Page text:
Danté Love, a Babson alumnus who graduated in 2008, criticized the administration for rushing the selection process. Babson should reopen the search and take community suggestions seriously, he said.

The college’s trustees “made a highly questionable decision, and they are unwilling to reconsider alternatives,” said Love, who lives in Santa Rosa, Calif.

Michael Chmura, a spokesman for the college, said in an e-mailed statement that the chairman of Babson’s board of trustees, Joseph L. Winn, met with faculty and staff last week to discuss the transition and fielded questions from students in a separate meeting that lasted for about two hours.

“We expect the conversation will continue and evolve among faculty, staff, students, and alumni, all who care deeply about Babson,” Chmura said. “We are confident the community will move forward to make this a successful transition.”

In a written response to questions about the selection, trustees said they are committed to helping the college community understand how the process was conducted, and why “we believe Dr. Healey is the right president for Babson at this pivotal time.”

The statement went on to say “it is clear that there are members of our community who want to know more about how this decision was reached, and/or don’t agree with the choice we made.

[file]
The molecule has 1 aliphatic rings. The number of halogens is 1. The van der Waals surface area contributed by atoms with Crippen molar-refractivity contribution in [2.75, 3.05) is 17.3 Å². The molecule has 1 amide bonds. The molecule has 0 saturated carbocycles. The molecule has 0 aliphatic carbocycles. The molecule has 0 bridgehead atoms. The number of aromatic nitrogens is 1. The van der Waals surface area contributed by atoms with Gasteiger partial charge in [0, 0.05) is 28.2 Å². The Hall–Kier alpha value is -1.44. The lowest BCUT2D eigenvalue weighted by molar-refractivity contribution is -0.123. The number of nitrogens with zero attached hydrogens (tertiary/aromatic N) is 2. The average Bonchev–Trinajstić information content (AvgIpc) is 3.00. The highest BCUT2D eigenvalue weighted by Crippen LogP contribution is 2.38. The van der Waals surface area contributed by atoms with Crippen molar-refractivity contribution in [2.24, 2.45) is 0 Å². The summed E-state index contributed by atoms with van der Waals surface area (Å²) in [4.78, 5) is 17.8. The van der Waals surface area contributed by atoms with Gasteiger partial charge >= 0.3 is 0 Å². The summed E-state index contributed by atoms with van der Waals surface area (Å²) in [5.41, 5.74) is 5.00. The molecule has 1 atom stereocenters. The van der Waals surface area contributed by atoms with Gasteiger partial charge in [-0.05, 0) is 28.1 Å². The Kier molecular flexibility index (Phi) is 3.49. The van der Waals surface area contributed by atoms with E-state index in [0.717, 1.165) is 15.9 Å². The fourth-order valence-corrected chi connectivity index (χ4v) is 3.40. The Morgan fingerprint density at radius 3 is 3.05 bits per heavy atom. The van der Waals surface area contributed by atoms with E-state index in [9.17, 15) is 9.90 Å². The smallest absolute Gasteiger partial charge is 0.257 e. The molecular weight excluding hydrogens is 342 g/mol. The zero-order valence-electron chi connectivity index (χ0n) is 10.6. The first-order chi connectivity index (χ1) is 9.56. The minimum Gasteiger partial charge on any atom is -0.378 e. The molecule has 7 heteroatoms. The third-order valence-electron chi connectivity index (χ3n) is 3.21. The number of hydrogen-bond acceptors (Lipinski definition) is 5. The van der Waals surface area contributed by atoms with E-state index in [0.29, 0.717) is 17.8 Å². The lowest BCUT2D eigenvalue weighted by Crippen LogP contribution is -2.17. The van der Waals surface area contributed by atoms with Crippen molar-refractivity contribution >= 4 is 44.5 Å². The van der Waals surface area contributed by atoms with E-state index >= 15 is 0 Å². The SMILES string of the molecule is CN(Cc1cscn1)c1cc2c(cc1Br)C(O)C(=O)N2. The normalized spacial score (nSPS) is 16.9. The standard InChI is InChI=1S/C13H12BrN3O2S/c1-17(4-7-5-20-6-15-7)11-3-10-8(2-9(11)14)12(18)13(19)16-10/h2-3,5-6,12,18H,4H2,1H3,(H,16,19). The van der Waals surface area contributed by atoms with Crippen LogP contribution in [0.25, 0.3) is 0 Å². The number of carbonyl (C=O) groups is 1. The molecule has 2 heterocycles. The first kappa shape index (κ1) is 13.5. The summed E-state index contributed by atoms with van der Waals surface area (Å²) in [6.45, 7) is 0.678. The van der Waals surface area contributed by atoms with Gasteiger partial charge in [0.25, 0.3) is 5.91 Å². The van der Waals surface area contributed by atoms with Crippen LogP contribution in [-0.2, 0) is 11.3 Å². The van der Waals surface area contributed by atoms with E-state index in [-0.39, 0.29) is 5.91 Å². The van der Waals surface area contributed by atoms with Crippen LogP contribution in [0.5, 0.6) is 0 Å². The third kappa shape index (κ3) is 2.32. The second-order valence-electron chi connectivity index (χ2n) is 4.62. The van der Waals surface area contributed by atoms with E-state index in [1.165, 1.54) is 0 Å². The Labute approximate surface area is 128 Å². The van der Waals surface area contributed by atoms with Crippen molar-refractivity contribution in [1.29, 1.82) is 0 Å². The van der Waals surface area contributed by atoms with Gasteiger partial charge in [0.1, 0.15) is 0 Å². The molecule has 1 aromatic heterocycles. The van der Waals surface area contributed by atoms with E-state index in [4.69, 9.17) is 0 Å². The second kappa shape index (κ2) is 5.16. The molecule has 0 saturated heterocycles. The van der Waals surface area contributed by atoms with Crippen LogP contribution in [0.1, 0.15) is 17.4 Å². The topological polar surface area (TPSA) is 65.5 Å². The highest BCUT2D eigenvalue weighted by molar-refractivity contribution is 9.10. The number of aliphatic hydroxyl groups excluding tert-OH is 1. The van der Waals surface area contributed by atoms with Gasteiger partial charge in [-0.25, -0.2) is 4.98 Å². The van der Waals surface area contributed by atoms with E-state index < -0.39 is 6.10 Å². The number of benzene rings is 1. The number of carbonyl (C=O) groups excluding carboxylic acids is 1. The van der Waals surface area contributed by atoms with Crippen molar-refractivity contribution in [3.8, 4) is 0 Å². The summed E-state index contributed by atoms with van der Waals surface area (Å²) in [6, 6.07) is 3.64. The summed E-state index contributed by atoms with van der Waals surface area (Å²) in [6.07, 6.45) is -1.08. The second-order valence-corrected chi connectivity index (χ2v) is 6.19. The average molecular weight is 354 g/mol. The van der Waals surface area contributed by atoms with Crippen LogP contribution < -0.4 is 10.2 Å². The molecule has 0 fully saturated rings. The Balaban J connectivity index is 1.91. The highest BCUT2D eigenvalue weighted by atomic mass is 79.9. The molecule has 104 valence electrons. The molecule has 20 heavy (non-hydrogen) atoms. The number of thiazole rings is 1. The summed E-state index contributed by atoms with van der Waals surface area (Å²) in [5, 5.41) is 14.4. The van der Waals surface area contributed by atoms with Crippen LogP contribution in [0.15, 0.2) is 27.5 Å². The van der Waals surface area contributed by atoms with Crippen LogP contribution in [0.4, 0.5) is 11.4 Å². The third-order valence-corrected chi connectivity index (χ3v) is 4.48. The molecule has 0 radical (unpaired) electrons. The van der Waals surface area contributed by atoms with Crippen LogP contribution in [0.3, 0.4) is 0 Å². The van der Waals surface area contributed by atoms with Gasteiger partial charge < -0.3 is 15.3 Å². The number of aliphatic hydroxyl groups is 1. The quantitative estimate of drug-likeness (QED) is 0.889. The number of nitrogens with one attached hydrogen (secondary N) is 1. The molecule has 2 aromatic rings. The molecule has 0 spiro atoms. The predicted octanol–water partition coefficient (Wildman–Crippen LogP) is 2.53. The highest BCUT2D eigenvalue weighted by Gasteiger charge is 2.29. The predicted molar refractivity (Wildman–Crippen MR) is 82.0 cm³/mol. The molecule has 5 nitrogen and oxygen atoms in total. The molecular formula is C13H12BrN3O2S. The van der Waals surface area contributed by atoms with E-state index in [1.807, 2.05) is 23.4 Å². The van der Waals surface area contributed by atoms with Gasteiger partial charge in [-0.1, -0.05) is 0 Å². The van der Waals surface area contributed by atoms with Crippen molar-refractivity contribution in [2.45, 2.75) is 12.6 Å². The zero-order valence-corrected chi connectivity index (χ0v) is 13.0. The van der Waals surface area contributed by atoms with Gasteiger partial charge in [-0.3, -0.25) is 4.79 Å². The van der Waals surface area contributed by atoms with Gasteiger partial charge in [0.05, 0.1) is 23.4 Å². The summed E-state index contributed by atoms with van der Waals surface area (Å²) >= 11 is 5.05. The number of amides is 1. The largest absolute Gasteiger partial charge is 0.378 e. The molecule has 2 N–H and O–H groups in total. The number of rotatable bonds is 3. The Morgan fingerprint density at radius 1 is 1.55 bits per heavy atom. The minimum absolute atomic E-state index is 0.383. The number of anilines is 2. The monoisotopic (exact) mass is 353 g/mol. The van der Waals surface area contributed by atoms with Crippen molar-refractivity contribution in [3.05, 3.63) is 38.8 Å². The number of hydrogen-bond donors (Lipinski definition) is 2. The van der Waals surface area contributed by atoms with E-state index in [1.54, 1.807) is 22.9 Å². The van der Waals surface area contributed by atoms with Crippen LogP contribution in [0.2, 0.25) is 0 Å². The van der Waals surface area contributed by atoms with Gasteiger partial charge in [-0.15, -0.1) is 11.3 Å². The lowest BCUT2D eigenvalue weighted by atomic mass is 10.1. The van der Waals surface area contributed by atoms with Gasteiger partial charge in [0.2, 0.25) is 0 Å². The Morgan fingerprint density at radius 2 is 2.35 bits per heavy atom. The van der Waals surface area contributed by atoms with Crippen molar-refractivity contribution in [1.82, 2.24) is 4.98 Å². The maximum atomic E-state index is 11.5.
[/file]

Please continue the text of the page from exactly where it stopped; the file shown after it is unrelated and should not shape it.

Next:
“There also are large numbers of faculty, students, staff, and alumni who have reached out to express their support and their commitment to work with the president-elect to move Babson forward.”

Chmura said that providing formal responses to questions raised by the Faculty Senate is a common practice at Babson.

Healey served as lieutenant governor from 2003 to 2007 and was a member of the ­Republican National Committee. A Harvard graduate, she holds a doctorate from Trinity College in Dublin.

Universities and colleges ­often select former political figures to lead their institutions, such as former US representative Martin Meehan, who is chancellor of the University of Massachusetts Lowell.

Healey said she is no longer involved in partisan politics. She resigned from the Republican National Committee and has stopped advocating for candidates. She said she is unsure whether she would run for public office again. “I can’t even think more than six years ahead,” Healey said.

She said Tuesday that she has been an entrepreneurial leader in the political and nonprofit sectors. “Babson embraces all kinds of entrepreneurship, including social entrepreneurship and people who are entrepreneurs in their ­approach to government, as well as those who work in the private sector,” she said.

After the announcement, Healey told the Globe that she hopes to transform Babson into a global institution.

Dean Dennis Hanno, a popular figure on Babson’s campus, said he is confident that Healey will bring a new energy and network to the college.

“Len Schlesinger has had much of an impact,” he said. “And I think people are or were generally concerned about losing that moment, and I’m not.”

Matt Muller, 22, Babson’s student body president, said he is pleased with the board’s choice, and how the administration has responded to student concerns.

“On a personal level I’m pretty excited that Dr. Healey is on board,” he said. “Len is a very difficult person to follow up, in terms of his decisions and strategies for the school.’’ Muller said Healey will do well: “Having had the opportunity to talk to Dr. Healey at length, she gets what Babson is about.”

Katherine Landergan can be reached at klandergan@ globe.com.